Luke’s graphic account of the event is powerfully influenced by Elijah’s ascension recorded in the 2nd book of Kings. In like manner – as the mantle of Elijah fell upon the shoulders of his disciple Elisha – giving him a double portion of his master’s spirit, God having received the fullness of Jesus’ humanity – perfected through suffering – into the divine nature – a double portion of Jesus’ Spirit now descends upon the disciples at Pentecost. Ascension and Pentecost – humanity ascending and divinity descending, are the contraflow events connecting the dimension of time and space with the spiritual ground – joining heaven to earth and earth to heaven.

For the modern imagination, the medieval picture of a three-tiered universe – with the spatial references of heaven above and earth beneath – of up and down – becomes the image of a contraflow between time and space and the spiritual ground. The Ascension is a contraflow between parallel dimensions.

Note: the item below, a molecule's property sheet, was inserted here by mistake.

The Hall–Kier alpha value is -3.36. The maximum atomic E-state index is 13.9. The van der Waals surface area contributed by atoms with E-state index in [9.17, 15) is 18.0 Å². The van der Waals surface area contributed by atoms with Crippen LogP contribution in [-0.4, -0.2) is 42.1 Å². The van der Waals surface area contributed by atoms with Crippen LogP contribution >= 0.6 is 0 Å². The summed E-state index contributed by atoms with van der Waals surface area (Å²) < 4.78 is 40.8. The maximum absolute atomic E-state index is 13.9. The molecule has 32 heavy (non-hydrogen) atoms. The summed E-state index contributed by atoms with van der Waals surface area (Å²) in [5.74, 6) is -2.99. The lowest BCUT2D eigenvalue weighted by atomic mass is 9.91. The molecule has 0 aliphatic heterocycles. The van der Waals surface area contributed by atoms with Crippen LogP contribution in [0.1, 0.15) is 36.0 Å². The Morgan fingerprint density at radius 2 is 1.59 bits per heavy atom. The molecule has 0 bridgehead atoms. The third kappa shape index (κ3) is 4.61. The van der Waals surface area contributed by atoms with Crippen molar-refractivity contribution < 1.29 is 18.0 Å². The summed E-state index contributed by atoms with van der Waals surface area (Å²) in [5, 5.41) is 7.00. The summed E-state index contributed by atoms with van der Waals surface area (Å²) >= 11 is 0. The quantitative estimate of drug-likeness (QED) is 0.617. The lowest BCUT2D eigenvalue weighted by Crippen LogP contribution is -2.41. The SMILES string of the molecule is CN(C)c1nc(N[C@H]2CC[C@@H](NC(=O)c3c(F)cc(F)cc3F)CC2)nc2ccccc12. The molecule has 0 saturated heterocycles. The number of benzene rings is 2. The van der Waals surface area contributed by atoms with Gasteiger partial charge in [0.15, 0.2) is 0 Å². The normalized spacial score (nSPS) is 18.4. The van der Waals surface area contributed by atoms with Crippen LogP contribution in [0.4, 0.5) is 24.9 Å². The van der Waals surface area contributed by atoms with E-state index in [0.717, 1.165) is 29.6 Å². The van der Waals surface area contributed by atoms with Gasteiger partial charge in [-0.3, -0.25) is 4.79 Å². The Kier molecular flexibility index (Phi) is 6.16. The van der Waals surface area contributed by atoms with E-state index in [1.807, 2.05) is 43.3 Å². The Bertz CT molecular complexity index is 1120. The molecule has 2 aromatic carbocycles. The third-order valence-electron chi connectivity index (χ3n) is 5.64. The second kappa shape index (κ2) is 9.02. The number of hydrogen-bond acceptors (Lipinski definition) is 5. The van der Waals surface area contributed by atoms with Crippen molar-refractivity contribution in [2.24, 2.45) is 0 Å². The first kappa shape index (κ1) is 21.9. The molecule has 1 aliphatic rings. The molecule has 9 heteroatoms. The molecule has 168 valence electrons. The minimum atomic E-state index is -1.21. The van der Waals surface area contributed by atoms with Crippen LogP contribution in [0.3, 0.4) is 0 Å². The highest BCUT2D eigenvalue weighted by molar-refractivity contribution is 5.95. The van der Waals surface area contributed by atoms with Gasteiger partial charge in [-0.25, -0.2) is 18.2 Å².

If we can stop looking up long enough we can ask the real question – so what next?

Traditional religious imagination pictures two possibilities in answer to the question: what next? Both are imagined in the dualling collects for the Ascension.


Grant, we pray, Almighty God, that as we believe your only begotten Son our Lord Jesus Christ to have ascended into heaven, so we may also in heart and mind there ascend, and with him continually dwell.

Compare and contrast with:

Almighty God, whose blessed Son our Savior Jesus Christ ascended far above all heavens that he might fill all things: Mercifully give us faith to perceive that, according to his promise, he abides with his Church on earth, even to the end of the ages.